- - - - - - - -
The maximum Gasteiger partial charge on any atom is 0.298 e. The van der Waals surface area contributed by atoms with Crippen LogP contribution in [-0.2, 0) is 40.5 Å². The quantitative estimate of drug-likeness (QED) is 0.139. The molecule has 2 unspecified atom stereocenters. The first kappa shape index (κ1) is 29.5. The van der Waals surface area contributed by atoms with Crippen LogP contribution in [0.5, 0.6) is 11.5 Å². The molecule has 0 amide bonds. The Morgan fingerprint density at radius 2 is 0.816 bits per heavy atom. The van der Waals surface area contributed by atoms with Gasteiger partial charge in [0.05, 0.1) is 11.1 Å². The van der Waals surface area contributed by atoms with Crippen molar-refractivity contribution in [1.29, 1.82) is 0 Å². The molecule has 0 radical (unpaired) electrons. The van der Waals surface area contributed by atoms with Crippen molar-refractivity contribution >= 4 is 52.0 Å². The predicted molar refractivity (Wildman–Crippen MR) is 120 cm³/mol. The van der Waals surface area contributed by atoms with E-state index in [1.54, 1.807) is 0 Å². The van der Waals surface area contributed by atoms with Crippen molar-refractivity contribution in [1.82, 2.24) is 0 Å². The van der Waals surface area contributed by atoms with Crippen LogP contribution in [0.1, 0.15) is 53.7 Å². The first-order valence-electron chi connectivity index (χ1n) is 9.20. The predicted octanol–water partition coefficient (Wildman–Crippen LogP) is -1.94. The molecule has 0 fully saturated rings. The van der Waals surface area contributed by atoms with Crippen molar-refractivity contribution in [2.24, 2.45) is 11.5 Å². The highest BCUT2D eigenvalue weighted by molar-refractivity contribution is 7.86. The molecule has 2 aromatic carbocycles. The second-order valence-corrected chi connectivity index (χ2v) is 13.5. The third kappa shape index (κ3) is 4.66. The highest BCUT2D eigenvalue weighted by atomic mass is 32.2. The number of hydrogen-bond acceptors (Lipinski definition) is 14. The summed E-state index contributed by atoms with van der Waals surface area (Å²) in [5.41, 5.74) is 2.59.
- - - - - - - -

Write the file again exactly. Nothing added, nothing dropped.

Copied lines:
The maximum Gasteiger partial charge on any atom is 0.298 e. The van der Waals surface area contributed by atoms with Crippen LogP contribution in [-0.2, 0) is 40.5 Å². The quantitative estimate of drug-likeness (QED) is 0.139. The molecule has 2 unspecified atom stereocenters. The first kappa shape index (κ1) is 29.5. The van der Waals surface area contributed by atoms with Crippen LogP contribution in [0.5, 0.6) is 11.5 Å². The molecule has 0 amide bonds. The Morgan fingerprint density at radius 2 is 0.816 bits per heavy atom. The van der Waals surface area contributed by atoms with Gasteiger partial charge in [0.05, 0.1) is 11.1 Å². The van der Waals surface area contributed by atoms with Crippen molar-refractivity contribution in [1.29, 1.82) is 0 Å². The molecule has 0 radical (unpaired) electrons. The van der Waals surface area contributed by atoms with Crippen molar-refractivity contribution >= 4 is 52.0 Å². The predicted molar refractivity (Wildman–Crippen MR) is 120 cm³/mol. The van der Waals surface area contributed by atoms with E-state index in [1.54, 1.807) is 0 Å². The van der Waals surface area contributed by atoms with Crippen molar-refractivity contribution in [1.82, 2.24) is 0 Å². The van der Waals surface area contributed by atoms with Crippen LogP contribution in [0.1, 0.15) is 53.7 Å². The first-order valence-electron chi connectivity index (χ1n) is 9.20. The predicted octanol–water partition coefficient (Wildman–Crippen LogP) is -1.94. The molecule has 0 fully saturated rings. The van der Waals surface area contributed by atoms with Crippen molar-refractivity contribution in [2.24, 2.45) is 11.5 Å². The highest BCUT2D eigenvalue weighted by molar-refractivity contribution is 7.86. The molecule has 2 aromatic carbocycles. The second-order valence-corrected chi connectivity index (χ2v) is 13.5. The third kappa shape index (κ3) is 4.66. The highest BCUT2D eigenvalue weighted by atomic mass is 32.2. The number of hydrogen-bond acceptors (Lipinski definition) is 14. The summed E-state index contributed by atoms with van der Waals surface area (Å²) in [5.41, 5.74) is 2.59.